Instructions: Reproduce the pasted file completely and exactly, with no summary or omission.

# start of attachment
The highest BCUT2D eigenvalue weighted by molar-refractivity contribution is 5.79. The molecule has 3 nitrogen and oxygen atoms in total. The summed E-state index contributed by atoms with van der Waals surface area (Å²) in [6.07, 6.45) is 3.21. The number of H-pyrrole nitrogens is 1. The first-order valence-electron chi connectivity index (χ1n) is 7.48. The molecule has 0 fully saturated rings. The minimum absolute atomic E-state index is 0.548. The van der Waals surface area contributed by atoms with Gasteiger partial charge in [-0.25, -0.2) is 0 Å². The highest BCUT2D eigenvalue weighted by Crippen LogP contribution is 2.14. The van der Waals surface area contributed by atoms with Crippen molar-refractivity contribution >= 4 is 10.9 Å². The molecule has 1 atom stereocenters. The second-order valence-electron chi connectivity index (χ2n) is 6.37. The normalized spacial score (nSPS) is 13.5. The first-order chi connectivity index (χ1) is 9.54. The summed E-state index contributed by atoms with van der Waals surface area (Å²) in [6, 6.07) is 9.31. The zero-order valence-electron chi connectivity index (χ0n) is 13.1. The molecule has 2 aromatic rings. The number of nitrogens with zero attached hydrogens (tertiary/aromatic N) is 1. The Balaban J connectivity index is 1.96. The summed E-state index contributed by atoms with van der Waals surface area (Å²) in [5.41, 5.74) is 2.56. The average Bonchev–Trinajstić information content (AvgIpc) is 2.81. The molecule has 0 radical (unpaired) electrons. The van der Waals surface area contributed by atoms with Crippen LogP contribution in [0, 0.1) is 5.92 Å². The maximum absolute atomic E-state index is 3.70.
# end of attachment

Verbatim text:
The highest BCUT2D eigenvalue weighted by molar-refractivity contribution is 5.79. The molecule has 3 nitrogen and oxygen atoms in total. The summed E-state index contributed by atoms with van der Waals surface area (Å²) in [6.07, 6.45) is 3.21. The number of H-pyrrole nitrogens is 1. The first-order valence-electron chi connectivity index (χ1n) is 7.48. The molecule has 0 fully saturated rings. The minimum absolute atomic E-state index is 0.548. The van der Waals surface area contributed by atoms with Gasteiger partial charge in [-0.25, -0.2) is 0 Å². The highest BCUT2D eigenvalue weighted by Crippen LogP contribution is 2.14. The van der Waals surface area contributed by atoms with Crippen molar-refractivity contribution >= 4 is 10.9 Å². The molecule has 1 atom stereocenters. The second-order valence-electron chi connectivity index (χ2n) is 6.37. The normalized spacial score (nSPS) is 13.5. The first-order chi connectivity index (χ1) is 9.54. The summed E-state index contributed by atoms with van der Waals surface area (Å²) in [6, 6.07) is 9.31. The zero-order valence-electron chi connectivity index (χ0n) is 13.1. The molecule has 2 aromatic rings. The number of nitrogens with zero attached hydrogens (tertiary/aromatic N) is 1. The Balaban J connectivity index is 1.96. The summed E-state index contributed by atoms with van der Waals surface area (Å²) in [5.41, 5.74) is 2.56. The average Bonchev–Trinajstić information content (AvgIpc) is 2.81. The molecule has 0 radical (unpaired) electrons. The van der Waals surface area contributed by atoms with Crippen LogP contribution in [0, 0.1) is 5.92 Å². The maximum absolute atomic E-state index is 3.70.